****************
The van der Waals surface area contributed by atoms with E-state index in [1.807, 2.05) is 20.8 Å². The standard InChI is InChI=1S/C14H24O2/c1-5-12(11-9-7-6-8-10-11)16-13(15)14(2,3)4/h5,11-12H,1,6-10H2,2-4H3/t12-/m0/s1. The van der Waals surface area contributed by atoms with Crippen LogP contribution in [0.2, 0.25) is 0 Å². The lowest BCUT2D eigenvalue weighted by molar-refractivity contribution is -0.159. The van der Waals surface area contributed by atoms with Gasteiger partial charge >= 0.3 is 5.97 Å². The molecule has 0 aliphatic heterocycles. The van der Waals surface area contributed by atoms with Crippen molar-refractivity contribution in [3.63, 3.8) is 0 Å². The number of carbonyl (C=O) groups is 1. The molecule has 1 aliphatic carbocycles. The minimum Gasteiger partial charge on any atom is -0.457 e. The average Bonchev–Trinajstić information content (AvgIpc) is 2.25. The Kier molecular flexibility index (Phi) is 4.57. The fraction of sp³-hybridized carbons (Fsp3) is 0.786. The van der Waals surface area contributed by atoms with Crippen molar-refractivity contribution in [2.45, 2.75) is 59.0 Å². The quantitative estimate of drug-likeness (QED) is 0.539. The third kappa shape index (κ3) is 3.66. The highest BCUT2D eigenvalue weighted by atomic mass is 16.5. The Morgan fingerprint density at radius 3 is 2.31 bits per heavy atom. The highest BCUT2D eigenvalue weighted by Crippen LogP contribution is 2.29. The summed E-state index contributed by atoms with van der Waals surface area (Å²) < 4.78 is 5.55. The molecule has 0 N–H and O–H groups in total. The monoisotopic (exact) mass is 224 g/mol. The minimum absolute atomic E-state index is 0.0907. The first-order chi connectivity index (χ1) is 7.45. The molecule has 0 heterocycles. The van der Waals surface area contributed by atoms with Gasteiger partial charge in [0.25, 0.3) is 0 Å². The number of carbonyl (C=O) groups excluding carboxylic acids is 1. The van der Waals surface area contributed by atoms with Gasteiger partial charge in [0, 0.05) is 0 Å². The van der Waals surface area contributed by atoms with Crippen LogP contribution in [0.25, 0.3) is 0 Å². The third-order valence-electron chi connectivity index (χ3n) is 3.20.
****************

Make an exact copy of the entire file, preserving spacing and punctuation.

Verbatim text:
The van der Waals surface area contributed by atoms with E-state index in [1.807, 2.05) is 20.8 Å². The standard InChI is InChI=1S/C14H24O2/c1-5-12(11-9-7-6-8-10-11)16-13(15)14(2,3)4/h5,11-12H,1,6-10H2,2-4H3/t12-/m0/s1. The van der Waals surface area contributed by atoms with Crippen LogP contribution in [0.2, 0.25) is 0 Å². The lowest BCUT2D eigenvalue weighted by molar-refractivity contribution is -0.159. The van der Waals surface area contributed by atoms with Gasteiger partial charge >= 0.3 is 5.97 Å². The molecule has 0 aliphatic heterocycles. The van der Waals surface area contributed by atoms with Crippen molar-refractivity contribution in [3.63, 3.8) is 0 Å². The number of carbonyl (C=O) groups is 1. The molecule has 1 aliphatic carbocycles. The minimum Gasteiger partial charge on any atom is -0.457 e. The average Bonchev–Trinajstić information content (AvgIpc) is 2.25. The Kier molecular flexibility index (Phi) is 4.57. The fraction of sp³-hybridized carbons (Fsp3) is 0.786. The van der Waals surface area contributed by atoms with Crippen molar-refractivity contribution in [2.45, 2.75) is 59.0 Å². The quantitative estimate of drug-likeness (QED) is 0.539. The third kappa shape index (κ3) is 3.66. The highest BCUT2D eigenvalue weighted by atomic mass is 16.5. The Morgan fingerprint density at radius 3 is 2.31 bits per heavy atom. The highest BCUT2D eigenvalue weighted by Crippen LogP contribution is 2.29. The summed E-state index contributed by atoms with van der Waals surface area (Å²) < 4.78 is 5.55. The molecule has 0 N–H and O–H groups in total. The monoisotopic (exact) mass is 224 g/mol. The minimum absolute atomic E-state index is 0.0907. The first-order chi connectivity index (χ1) is 7.45. The molecule has 0 heterocycles. The van der Waals surface area contributed by atoms with Gasteiger partial charge in [0.25, 0.3) is 0 Å². The number of carbonyl (C=O) groups excluding carboxylic acids is 1. The van der Waals surface area contributed by atoms with Gasteiger partial charge in [0, 0.05) is 0 Å². The van der Waals surface area contributed by atoms with Crippen LogP contribution in [0.25, 0.3) is 0 Å². The third-order valence-electron chi connectivity index (χ3n) is 3.20.